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Maastricht, The Netherlands Event Planning

Key Highlights

Hotels 19
Total Sleeping Rooms 1,618
Largest Exhibit Space 207 Sq. Mtr.
Average Hotel Room Rate EUR 212
Average Daily Meal Cost EUR 120
Average Weekly Car Rental EUR 380

Maastricht, The Netherlands Meeting Planning Overview

In The Netherlands - but wedged up against the Belgian border and only 20 miles west of the border with Germany - Maastricht sits on the river Meuse and is the principal city of the Dutch province of Limburg. Differently for The Netherlands, there are hills hereabouts, and while they are not on parity with The Alps, jokes abound that this city occupies the Alps of Holland – indeed, it is perched a whole 160 feet up in the heavens. Subject to numerous battles and sieges over its history, Maastricht – known for its striking architecture spanning several centuries – perhaps is most famous now for being the site of the agreement that led to today's European Union and the shared currency of the euro. Maastricht MICE venues collect their fair share of this currency.

Maastricht is served by the small Maastricht Aachen Airport (MST), which, despite having a German city in its name, is fully within The Netherlands, in the Dutch town of Beek, six miles northeast of the city centre. It might just be the safest airport in Europe, if being the home of Eurocontrol, or the European Organisation for the Safety of Air Navigation, is any guide to go by. Nearby airports in Germany (Weeze; NRN), Belgium (Liege; LGG) and The Netherlands itself (Eindhoven; EIN) might be good bets, too.

Chief among MICE venues, Maastricht Exhibition & Congress Center (known as MECC Maastricht,) has a good amount of space: it measures 26,942 square meters and is able to host 10,000 persons, including receptions for up to 4,750 and banquets for 1,850.

Maastricht MICE hotels include the 275-room NH Maastricht, next to the convention center, which has room for groups of up to 900 persons; the 166-room Golden Tulip Apple Park Maastricht, which can cater to up to 450 persons; the 144-room Crowne Plaza Maastricht, which has nine function areas, with a maximum capacity of 1,150 persons; and independent, the 49-room Derlon Maastricht, which has space for groups of 150 persons. For a historical alternative, and right in the city centre, try the Kruisherenhotel Maastricht, which occupies a former monastery and Gothic church and has 60 guest rooms and reception space for 1,000 persons.

Unique gathering spots in this beautiful, very historic city include the Bonnefantenmuseum, a museum with both contemporary art and Old Masters, which has a distinct cupola overlooking the Meuse and space for events of up to 475 persons; gorgeous, Baroque castle of Chateau Neercanne, which claims to be the only terraced castle in all of the Benelux nations, is within the borders of Maastricht and has four levels of internationally important gardens and banquet space for up to 1,000 persons; Thiessen Wijnkoopers, the oldest winery and merchant in The Netherlands, founded in 1740, and which extensive cellars all tastefully attired and which has the ability to host banquets of up to 100 persons and receptions of 120, and – also in Maastricht itself, more evidence that this is one unique place – La Caverne de Geulhem, a multi-use space 100 feet beneath the ground that can host up to 1,100 persons, including banquets for 700, and contains an underground chapel built during the Napoleonic era. Eight miles to the northeast is another castle, the Chateau St. Gerlach, which also is Baroque, also has breath-taking gardens and landscaping and contains 112 guest rooms and function space for up to 1,000 persons.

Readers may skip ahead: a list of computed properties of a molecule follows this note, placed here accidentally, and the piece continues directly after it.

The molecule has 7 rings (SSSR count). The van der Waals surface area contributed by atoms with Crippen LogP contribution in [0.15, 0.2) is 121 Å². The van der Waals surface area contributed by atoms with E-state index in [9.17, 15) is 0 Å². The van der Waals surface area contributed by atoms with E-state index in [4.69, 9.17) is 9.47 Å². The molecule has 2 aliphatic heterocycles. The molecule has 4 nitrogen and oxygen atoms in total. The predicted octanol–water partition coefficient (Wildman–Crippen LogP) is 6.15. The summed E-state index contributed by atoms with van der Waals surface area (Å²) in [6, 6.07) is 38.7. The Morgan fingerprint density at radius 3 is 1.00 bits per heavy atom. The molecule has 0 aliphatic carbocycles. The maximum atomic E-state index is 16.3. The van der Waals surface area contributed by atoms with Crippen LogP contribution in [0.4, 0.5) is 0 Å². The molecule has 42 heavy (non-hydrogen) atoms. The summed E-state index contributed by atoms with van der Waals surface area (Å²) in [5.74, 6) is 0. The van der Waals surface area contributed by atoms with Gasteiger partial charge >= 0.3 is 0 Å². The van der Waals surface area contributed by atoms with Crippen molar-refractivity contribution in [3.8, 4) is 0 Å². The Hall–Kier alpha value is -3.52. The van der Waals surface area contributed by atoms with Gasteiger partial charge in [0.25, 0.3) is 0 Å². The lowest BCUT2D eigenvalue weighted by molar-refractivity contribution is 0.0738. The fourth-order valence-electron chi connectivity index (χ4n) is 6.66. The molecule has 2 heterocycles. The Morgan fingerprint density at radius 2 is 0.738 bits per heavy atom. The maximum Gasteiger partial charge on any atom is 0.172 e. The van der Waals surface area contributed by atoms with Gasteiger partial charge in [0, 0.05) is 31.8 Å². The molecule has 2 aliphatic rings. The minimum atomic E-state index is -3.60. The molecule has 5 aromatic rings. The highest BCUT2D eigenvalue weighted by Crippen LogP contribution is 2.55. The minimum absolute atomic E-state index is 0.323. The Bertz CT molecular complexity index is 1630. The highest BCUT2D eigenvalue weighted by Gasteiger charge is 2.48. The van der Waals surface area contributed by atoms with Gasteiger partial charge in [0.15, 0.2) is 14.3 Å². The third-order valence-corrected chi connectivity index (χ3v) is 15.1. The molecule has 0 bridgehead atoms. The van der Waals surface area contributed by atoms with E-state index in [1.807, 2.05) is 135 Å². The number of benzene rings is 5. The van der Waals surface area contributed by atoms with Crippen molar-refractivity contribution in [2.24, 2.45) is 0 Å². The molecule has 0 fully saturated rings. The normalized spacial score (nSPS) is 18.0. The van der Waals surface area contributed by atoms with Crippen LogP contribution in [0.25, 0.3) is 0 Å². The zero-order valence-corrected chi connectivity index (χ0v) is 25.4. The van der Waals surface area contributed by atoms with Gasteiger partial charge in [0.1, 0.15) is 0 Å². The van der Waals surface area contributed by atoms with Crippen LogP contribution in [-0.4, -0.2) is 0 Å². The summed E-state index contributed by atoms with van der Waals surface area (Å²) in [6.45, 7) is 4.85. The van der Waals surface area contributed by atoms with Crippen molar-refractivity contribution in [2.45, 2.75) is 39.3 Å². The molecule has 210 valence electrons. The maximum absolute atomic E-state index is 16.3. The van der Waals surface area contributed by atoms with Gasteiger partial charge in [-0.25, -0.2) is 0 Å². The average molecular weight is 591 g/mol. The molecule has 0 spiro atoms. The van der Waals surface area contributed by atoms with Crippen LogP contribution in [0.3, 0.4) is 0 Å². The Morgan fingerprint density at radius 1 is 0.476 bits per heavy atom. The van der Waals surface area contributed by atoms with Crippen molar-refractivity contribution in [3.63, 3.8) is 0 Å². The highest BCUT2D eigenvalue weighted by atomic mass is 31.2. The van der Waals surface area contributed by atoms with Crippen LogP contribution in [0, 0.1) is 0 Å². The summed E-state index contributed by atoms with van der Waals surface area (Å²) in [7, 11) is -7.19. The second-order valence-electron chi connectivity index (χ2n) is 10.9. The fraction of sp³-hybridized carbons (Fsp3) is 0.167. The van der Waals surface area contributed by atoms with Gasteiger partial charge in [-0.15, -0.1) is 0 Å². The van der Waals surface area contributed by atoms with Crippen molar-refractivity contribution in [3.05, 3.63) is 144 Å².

Restaurants able to host parties include Beluga, a casual yet trendy spot with areas with names such as The Love Boat for between eight and 20 persons; much more traditional but just as tasty Au Coin des Bons Enfants, which can fit groups of 50 in the restaurant, 22 in a private dining room and also 22 on a terrace; seafood restaurant O, which has more than 100 wine labels on offer; Toine Hermsen Cuisinier, nestled against the Onze Lieve Vrouwe basilica and with a Provence menu; and another fine-dining restaurant, Le Bon Vivant, which occupies cellars and an old Dutch house and just finished a renovation.

 
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